Continue to overweight equities relative to core government bonds, especially within Continental Europe and Japan. However, an increased weighting in absolute return and other vehicles may be warranted as equity returns will become increasingly lower and more volatile, and holding greater than usual cash balances may be appropriate. Among major equity markets, the USA is one of the few areas where the ten-year bond yields roughly the same as the benchmark equity index. The equity selection should be very focussed. Certain equity valuations are rather high, especially on a PE basis (see quarterly). A combination of sharper than expected interest rate increases with corporate earnings shocks would not be conducive to strong equity returns. Ongoing and fluid tariff discussions could additionally unsettle selected countries, sectors and individual stocks Harley Davidson, German car producers etc.
- UK warrants a neutral allocation after the strong relative bounce over the quarter on the back of stronger oil price, sterling weakness and corporate activity. Ongoing Brexit debate, political stalemate and economic uncertainty could cause more sterling wobbles, which in turn could affect sector/size choices. I would expect to see more profits warnings (Countryside,H&M- latest casualties) and extra due diligence in stock/fund selection is strongly advised.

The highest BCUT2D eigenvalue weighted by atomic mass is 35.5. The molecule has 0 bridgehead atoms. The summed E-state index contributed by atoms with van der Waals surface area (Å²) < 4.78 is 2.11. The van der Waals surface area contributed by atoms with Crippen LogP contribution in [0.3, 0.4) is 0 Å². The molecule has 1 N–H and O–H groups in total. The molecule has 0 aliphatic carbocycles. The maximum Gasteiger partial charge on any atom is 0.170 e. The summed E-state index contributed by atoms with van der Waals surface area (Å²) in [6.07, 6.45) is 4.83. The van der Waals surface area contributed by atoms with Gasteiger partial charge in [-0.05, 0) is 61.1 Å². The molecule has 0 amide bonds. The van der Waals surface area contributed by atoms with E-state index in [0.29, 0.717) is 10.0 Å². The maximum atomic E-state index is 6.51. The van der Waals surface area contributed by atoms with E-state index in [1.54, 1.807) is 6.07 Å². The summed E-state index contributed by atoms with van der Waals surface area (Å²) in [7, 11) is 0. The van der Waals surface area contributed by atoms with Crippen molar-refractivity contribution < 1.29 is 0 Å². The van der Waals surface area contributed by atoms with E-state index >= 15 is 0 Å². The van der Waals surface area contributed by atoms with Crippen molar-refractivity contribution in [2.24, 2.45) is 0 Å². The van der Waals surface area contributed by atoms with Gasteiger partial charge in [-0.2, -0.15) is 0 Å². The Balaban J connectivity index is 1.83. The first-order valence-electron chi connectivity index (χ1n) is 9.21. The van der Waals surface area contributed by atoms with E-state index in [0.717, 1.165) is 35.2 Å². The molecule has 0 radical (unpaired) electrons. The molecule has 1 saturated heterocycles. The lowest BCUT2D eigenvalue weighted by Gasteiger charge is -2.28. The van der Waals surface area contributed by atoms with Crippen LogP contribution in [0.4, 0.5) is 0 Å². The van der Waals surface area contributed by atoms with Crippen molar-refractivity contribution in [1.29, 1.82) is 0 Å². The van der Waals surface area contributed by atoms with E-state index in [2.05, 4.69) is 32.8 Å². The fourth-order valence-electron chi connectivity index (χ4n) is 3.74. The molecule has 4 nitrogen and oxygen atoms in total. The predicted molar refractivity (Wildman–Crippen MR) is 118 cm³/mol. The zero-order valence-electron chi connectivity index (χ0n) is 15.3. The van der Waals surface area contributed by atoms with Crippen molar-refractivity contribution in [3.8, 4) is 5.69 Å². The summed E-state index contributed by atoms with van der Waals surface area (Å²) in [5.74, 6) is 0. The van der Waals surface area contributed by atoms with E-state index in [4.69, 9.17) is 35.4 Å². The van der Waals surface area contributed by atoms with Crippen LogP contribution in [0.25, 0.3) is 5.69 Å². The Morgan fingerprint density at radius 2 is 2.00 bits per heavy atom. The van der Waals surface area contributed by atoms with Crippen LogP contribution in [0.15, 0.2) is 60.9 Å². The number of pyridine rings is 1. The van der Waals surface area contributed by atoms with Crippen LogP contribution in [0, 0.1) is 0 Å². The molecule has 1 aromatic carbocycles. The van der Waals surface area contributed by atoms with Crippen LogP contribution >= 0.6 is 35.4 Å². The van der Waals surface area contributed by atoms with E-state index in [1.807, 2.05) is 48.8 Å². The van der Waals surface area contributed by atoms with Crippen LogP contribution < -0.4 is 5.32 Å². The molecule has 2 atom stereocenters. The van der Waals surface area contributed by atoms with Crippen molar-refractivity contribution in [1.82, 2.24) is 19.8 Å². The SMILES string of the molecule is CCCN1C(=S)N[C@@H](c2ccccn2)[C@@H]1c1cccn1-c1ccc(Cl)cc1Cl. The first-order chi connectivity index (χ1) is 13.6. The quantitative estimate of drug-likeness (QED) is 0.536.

- Within UK sectors, some of the higher yielding defensive plays e.g. Pharma, telco’s and utilities have attractions relative to certain cyclicals and many financials are showing confidence by dividend hikes and buy-backs etc. Oil and gas majors may be worth holding despite the outperformance to date. Remember that the larger cap names such as Royal Dutch and BP will be better placed than some of the purer exploration plays in the event of a softer oil price. Mining stocks remain a strong hold, in my view (see my recent note for favoured large cap pooled play). Corporate activity, already apparent in the engineering (GKN), property (Hammerson), pharmaceutical (Glaxo, Shire?), packaging (Smurfit), retail (Sainsbury/Asda) is likely to increase in my view.